International law covers threats, cyber chief says
Official sees no need for treaty, only cooperation
LONDON — America’s new cyber czar said yesterday that international law and cooperation — not another treaty — are enough to tackle cybersecurity issues for now.
Christopher Painter, coordinator for cyber issues for the State Department, declined to comment on a Wall Street Journal report suggesting that the Pentagon was considering a policy to classify some cyberattacks coming from another country as acts of war. He said most of the reports were based on “things that are not released, haven’t been released, or haven’t been discussed.’’
He did, however, say that President Obama’s recent cybersecurity strategy covered myriad aspects, ranging from international freedoms to governance issues and challenges facing the military.
“We don’t need a new treaty,’’ he said as he arrived for an international cybersecurity summit in London. “We need a discussion around the norms that are in cyberspace, what the rules of the road are, and we need to build a consensus around those topics.’’
Hundreds of international delegates from governments and the private sector converged for the two-day conference to try to agree on the basics: how to enforce cybersecurity regulations across borders, what to do about countries that don’t want to be regulated, how to protect government and company data, and who will ultimately control cyberspace.
Shawn Henry, executive assistant director of the FBI, said enforcing laws across borders was key in catching cybercriminals — many of whom have the same goals.
“You have crime syndicates or individuals looking to steal money, you have foreign governments looking to steal state secrets, and you have terror groups looking for a way to cause disruptions,’’ he said. “Luckily, we’ve had quite a few successes recently.’’
The FBI works with law enforcement agencies in some 75 countries, often embedding agents with local officers.
Michael Rake of BT Group, one of the world’s largest telecommunications companies, warned that world powers are being drawn into a high-tech arms race, with many already able to fight a war without firing a shot.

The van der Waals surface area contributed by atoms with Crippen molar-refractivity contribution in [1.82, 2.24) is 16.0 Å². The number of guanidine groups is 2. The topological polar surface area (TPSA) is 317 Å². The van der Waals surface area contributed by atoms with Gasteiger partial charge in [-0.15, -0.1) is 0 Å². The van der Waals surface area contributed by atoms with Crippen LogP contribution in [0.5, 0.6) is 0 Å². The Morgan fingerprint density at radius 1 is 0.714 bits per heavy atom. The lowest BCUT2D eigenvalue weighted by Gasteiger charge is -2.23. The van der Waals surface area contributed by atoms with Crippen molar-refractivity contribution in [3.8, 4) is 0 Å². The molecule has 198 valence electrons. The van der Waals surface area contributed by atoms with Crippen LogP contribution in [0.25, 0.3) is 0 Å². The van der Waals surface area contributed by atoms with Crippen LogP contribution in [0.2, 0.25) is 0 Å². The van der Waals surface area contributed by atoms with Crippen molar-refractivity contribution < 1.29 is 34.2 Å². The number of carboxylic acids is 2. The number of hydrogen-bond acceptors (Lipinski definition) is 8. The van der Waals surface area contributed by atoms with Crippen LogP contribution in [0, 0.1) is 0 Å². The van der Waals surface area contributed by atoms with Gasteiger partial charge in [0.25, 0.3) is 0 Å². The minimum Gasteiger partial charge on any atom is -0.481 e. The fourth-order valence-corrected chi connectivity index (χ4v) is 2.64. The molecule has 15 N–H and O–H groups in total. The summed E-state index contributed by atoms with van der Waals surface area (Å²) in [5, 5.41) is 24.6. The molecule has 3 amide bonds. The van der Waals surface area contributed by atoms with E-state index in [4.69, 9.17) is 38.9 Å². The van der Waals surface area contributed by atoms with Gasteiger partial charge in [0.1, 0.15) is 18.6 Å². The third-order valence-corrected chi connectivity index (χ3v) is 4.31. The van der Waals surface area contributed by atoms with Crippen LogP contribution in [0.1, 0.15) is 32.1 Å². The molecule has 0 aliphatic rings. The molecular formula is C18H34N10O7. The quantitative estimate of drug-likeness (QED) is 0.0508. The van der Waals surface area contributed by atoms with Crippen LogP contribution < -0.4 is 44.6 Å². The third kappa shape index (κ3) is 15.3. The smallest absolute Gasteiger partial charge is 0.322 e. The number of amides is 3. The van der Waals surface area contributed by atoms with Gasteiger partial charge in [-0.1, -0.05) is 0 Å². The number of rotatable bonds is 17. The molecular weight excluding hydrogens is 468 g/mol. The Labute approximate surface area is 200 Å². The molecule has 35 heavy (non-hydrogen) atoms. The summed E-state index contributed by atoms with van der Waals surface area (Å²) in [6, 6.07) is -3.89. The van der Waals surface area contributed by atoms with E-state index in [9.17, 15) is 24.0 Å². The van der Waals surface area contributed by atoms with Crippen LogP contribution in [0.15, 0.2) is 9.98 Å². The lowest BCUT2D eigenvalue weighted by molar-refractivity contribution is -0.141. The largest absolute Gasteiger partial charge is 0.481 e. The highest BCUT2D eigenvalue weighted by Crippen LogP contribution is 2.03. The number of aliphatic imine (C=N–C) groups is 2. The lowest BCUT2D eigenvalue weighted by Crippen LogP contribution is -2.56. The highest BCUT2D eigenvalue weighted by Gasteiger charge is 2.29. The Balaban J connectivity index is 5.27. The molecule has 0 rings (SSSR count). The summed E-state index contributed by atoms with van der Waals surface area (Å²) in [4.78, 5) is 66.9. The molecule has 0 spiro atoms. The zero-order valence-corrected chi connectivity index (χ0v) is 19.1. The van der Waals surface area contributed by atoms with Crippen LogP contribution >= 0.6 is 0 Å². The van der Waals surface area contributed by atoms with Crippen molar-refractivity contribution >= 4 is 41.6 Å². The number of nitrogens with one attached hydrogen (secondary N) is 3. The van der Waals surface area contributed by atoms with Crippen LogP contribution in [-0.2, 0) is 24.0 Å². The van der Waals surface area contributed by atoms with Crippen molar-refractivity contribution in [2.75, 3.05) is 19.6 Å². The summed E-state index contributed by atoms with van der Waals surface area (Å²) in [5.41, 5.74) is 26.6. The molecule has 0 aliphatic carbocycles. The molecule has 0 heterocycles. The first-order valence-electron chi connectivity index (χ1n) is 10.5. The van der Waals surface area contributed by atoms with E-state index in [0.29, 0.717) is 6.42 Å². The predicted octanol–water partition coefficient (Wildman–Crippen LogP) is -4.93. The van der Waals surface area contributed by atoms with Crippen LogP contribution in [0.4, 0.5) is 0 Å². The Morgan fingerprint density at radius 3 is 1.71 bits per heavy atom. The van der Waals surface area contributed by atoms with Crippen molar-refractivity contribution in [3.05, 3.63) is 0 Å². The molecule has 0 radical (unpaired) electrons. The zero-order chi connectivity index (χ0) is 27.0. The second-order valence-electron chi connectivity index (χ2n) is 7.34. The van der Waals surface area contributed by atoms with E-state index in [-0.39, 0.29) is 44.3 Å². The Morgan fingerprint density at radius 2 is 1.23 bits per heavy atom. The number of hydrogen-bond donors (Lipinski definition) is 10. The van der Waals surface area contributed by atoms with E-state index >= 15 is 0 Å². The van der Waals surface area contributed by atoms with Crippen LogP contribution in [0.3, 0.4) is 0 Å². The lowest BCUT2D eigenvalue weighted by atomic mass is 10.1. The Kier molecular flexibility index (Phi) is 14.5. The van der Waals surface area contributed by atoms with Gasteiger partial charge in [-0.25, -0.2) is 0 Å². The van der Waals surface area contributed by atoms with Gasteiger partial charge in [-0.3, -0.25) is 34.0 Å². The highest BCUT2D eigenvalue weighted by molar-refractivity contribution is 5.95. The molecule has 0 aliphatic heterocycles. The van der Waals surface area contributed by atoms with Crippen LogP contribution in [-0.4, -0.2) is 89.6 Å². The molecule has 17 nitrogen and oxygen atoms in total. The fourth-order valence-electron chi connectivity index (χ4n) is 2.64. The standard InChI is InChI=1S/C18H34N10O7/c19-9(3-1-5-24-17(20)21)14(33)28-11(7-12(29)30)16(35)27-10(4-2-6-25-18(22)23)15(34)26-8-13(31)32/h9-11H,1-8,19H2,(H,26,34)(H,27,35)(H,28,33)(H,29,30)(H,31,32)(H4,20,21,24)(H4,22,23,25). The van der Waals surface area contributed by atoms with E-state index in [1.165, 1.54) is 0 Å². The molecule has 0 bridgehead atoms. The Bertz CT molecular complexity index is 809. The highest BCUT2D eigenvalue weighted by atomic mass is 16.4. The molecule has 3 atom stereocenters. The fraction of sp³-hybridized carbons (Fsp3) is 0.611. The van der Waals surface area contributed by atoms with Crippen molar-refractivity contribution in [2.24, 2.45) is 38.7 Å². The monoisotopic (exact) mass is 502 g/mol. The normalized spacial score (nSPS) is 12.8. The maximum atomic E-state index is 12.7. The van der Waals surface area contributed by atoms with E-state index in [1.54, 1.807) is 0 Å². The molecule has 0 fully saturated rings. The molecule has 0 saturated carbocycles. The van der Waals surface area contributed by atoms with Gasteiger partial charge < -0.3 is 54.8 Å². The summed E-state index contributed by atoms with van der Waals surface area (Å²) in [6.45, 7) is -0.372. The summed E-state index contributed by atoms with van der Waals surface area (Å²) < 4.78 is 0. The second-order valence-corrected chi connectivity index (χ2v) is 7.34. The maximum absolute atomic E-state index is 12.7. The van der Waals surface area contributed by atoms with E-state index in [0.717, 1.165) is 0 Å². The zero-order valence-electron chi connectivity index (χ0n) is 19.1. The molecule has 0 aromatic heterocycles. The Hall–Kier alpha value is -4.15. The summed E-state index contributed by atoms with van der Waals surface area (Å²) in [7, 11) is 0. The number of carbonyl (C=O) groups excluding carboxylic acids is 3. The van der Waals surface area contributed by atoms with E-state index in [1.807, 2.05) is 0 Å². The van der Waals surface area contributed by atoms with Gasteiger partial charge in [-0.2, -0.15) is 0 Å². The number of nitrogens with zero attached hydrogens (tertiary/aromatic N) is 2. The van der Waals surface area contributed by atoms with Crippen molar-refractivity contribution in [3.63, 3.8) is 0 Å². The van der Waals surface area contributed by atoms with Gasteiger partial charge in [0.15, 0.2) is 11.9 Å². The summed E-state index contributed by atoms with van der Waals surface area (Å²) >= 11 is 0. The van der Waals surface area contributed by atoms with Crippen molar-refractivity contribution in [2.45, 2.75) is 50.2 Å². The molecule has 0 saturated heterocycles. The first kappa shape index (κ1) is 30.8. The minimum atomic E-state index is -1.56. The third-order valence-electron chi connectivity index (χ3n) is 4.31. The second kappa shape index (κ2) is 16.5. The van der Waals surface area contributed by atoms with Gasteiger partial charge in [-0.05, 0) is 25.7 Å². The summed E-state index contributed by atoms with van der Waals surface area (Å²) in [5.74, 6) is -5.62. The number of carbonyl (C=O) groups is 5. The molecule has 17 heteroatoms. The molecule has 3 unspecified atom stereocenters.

“I don’t think personally it’s an exaggeration to say now that basically you can bring a state to its knees without any military action whatsoever,’’ Rake said. He said it was “critical to try to move toward some sort of cyber technology nonproliferation treaty.’’
The suggestion drew a mixed response, although at least one academic praised it for highlighting the need to subject online interstate attacks to some kind of an international legal framework.
Recent high-profile attacks against Sony Corp. and Lockheed Martin Corp. have made headlines, while experts described last year’s discovery of the super-sophisticated Stuxnet virus — thought to have been aimed at sabotaging Iran’s disputed nuclear program — as an illustration of the havoc that malicious programs can wreak on infrastructure and industry.
The threat grows every day. Natalya Kaspersky, cofounder of the antivirus software provider Kaspersky Lab ZAO, said Internet security firms are logging 70,000 new malicious programs every 24 hours. Shawn Henry, executive assistant director of the FBI, said that last year alone his agency arrested more than 200 cybercriminals.
How to deal with that threat was the topic of the two-day summit, organized by the EastWest Institute, an international think tank.